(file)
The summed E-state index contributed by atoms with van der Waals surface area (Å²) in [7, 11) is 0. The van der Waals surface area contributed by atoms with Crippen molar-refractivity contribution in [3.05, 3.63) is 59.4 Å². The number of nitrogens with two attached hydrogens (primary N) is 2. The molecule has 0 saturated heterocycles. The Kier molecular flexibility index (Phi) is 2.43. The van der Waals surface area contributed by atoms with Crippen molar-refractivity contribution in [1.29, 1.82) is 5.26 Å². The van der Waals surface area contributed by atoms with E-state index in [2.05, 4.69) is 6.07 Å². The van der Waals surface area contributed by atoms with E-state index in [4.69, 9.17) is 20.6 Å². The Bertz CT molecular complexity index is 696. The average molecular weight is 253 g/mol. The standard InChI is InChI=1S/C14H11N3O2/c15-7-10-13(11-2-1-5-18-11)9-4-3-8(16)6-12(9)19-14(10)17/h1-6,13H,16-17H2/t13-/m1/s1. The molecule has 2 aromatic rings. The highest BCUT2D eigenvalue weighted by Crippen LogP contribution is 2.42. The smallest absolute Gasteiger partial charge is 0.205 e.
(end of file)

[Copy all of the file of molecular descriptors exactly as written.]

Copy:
The summed E-state index contributed by atoms with van der Waals surface area (Å²) in [7, 11) is 0. The van der Waals surface area contributed by atoms with Crippen molar-refractivity contribution in [3.05, 3.63) is 59.4 Å². The number of nitrogens with two attached hydrogens (primary N) is 2. The molecule has 0 saturated heterocycles. The Kier molecular flexibility index (Phi) is 2.43. The van der Waals surface area contributed by atoms with Crippen molar-refractivity contribution in [1.29, 1.82) is 5.26 Å². The van der Waals surface area contributed by atoms with E-state index in [2.05, 4.69) is 6.07 Å². The van der Waals surface area contributed by atoms with E-state index in [4.69, 9.17) is 20.6 Å². The Bertz CT molecular complexity index is 696. The average molecular weight is 253 g/mol. The standard InChI is InChI=1S/C14H11N3O2/c15-7-10-13(11-2-1-5-18-11)9-4-3-8(16)6-12(9)19-14(10)17/h1-6,13H,16-17H2/t13-/m1/s1. The molecule has 2 aromatic rings. The highest BCUT2D eigenvalue weighted by Crippen LogP contribution is 2.42. The smallest absolute Gasteiger partial charge is 0.205 e.